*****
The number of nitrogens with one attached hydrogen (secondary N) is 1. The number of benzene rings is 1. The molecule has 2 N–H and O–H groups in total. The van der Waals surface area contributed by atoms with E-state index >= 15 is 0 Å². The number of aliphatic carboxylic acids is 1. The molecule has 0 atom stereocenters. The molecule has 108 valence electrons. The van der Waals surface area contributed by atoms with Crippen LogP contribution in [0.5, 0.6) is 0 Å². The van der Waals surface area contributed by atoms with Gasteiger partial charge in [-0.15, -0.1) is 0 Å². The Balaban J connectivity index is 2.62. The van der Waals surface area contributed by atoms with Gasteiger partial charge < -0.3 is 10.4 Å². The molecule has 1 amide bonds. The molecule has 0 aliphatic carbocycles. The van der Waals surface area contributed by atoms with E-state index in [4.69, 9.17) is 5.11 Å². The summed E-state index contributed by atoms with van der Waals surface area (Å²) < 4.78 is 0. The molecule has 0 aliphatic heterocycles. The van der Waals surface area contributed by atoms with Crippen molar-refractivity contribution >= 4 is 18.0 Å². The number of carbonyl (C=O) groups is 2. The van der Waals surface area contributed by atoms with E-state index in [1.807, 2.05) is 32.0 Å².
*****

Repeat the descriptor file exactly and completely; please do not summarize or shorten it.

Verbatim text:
The number of nitrogens with one attached hydrogen (secondary N) is 1. The number of benzene rings is 1. The molecule has 2 N–H and O–H groups in total. The van der Waals surface area contributed by atoms with E-state index >= 15 is 0 Å². The number of aliphatic carboxylic acids is 1. The molecule has 0 atom stereocenters. The molecule has 108 valence electrons. The van der Waals surface area contributed by atoms with Crippen LogP contribution in [0.5, 0.6) is 0 Å². The van der Waals surface area contributed by atoms with Gasteiger partial charge in [-0.15, -0.1) is 0 Å². The Balaban J connectivity index is 2.62. The van der Waals surface area contributed by atoms with Gasteiger partial charge < -0.3 is 10.4 Å². The molecule has 1 amide bonds. The molecule has 0 aliphatic carbocycles. The van der Waals surface area contributed by atoms with E-state index in [4.69, 9.17) is 5.11 Å². The summed E-state index contributed by atoms with van der Waals surface area (Å²) < 4.78 is 0. The molecule has 0 aliphatic heterocycles. The van der Waals surface area contributed by atoms with Crippen molar-refractivity contribution >= 4 is 18.0 Å². The number of carbonyl (C=O) groups is 2. The van der Waals surface area contributed by atoms with E-state index in [1.807, 2.05) is 32.0 Å².